The season may be over, but "busiest time of the year" begins for Houston Dynamo coaches and staff

Front office and backroom staff must take advantage of every hour during short offseason

Saturday's MLS Cup officially brings the 2013 season to a close, but there is little time for anyone to catch their breath. It is only 93 days until the Dynamo kick off their 2014 campaign against the New England Revolution at BBVA Compass Stadium on March 8.

While the players can take a well-earned break before preseason training starts, you'd be very wrong if you think the club presses the standby button and goes into a kind of winter hibernation. The reverse is true, president Chris Canetti told HoustonDynamo.com this week.

"This is the busiest time of the year for us. Imagine being a wedding planner—the busiest time is in advance of the wedding, getting all the planning done, everything organized, and then you have the event. So this is what we have to do, we have to plan for an entire season," he said.

"This is a really crazy time. I don't think the offseason is long enough for us on the front office side, we have a very difficult time doing everything that needs to be done in a short window which is why it's so busy, especially when you consider that the holidays interrupt it and business generally shuts down whether we like it that way or not."

There are business plans and budgets to produce, ticketing and marketing strategies to work on and sponsors to seek—with the jersey a major priority. Extra elements this year include exploring the possibility of adding an NWSL franchise to Houston and preparing for the Brian Ching testimonial on December 13.

"People are working longer hours now than maybe in the season. You develop a routine and get everything going. This is really when we make everything happen," said Canetti.

It would be neat and tidy to imagine that when one season ends, the next begins, but the reality behind the scenes is more complicated, with plenty of overlap and long-term strategizing.

Thoughts turned to 2014 long before the final whistle blew in Sporting Park on November 23 and brought  the curtain down on the Dynamo's MLS campaign. "Even prior to that, for the last several months we've been starting the process of renewing sales and business planning and budgeting," said Canetti.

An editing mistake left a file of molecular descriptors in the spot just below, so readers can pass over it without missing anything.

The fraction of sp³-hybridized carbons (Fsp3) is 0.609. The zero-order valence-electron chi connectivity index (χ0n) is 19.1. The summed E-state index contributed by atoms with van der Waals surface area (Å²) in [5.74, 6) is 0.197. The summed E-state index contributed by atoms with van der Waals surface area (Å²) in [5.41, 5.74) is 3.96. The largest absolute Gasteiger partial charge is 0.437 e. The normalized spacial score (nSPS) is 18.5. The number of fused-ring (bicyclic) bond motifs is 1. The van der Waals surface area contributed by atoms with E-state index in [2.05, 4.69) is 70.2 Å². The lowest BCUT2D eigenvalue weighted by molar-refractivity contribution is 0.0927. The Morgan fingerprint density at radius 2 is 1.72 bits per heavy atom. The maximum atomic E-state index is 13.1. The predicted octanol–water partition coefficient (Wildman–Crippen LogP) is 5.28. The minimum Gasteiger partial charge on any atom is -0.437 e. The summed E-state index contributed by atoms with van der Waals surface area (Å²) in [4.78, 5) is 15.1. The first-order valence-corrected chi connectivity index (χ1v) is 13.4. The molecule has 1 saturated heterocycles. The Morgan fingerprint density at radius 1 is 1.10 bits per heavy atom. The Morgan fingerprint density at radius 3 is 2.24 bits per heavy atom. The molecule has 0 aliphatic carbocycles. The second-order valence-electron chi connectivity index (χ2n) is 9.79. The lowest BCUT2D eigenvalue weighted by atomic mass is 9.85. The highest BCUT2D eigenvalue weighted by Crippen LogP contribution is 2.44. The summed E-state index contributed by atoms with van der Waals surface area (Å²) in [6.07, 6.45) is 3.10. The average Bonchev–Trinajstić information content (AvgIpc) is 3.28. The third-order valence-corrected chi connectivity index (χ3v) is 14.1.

If there is one small compensation to being knocked out at the stage before MLS Cup, it's that it gives the club two extra weeks to prepare for next year compared with the finalists. Clubs that failed to reach the playoffs saw their seasons end back on the last weekend in October—and those who were eliminated from contention earlier have doubtless been planning for weeks and months before that.

"We probably work harder now that we do during the season when it's routine, you've kind of done it before, practices really don't change too much, the schedule's set," said head coach Dominic Kinnear.

"Now you're still watching film trying to find new players, talking to agents, talking to the league about things, your budget and all the rest of it. So it's more the paperwork side than the on-the-field stuff. It's not something that I really enjoy because I'd rather be out on the field but it's part of the game."

As for on-field preparations: Kinnear and Canetti believe that after coming so close to MLS Cup this year, reshaping the roster is a case of evolution not revolution.

"If you look at the history of teams that kind of stayed the same and were consistent, the results remain consistent. So I think we've had a good run of results here. If it was poor we'd need some changes but I think it's good enough that we give this group another good run next year together," said Kinnear.

As Canetti pointed out, when key players such as Brad Davis, Boniek García, Ricardo Clark and Jermaine Taylor were fit and available the team produced impressive results. "When the majority of the pieces were there I believe our record was 14-5-4 … the perspective you take into account is that when the group was together, wow, we won almost all the time. So there's no reason to blow this up. We need the group to stay together," he said.

Beyond the veteran core, promising young players such as Jason Johnson, Anthony Arena, Servando Carrasco, Warren Creavalle and Alexander López will be hoping to continue their development and grab more playing time in 2014.

Kinnear also gave credit to Eric Brunner. The 27-year-old center back impressed during the postseason when filling in for the injured Taylor. "Given a chance at the end, the games he's had, he's proven he can play and be a starter for us so it's good for the overall shape and depth of the team," he said.

As at any club there are sure to be arrivals and departures. "We're cap challenged like we are every year so you have to make tough decisions sometimes. And 100% of the team will not be back. There are five players whose contractual status is currently up in the air," said Canetti.

"That would be Bobby Boswell and Calen Carr who are both out of contract and have options based on the collective bargaining agreement in terms of doing other things if they wish. Then there's three players whose options we declined, which would be Cam Weaver, Andrew Driver and Mike Chabala. Doesn't mean that the three of them won't come back, but it means they also have options to go other places and it means their contractual status with us is uncertain. So we'll see what happens with those five guys and deal with it as it goes forward."

Tom Dart is a contributing writer to HoustonDynamo.com. Former editor and reporter for The Times of London, Dart currently freelances for The Guardian and SI.com.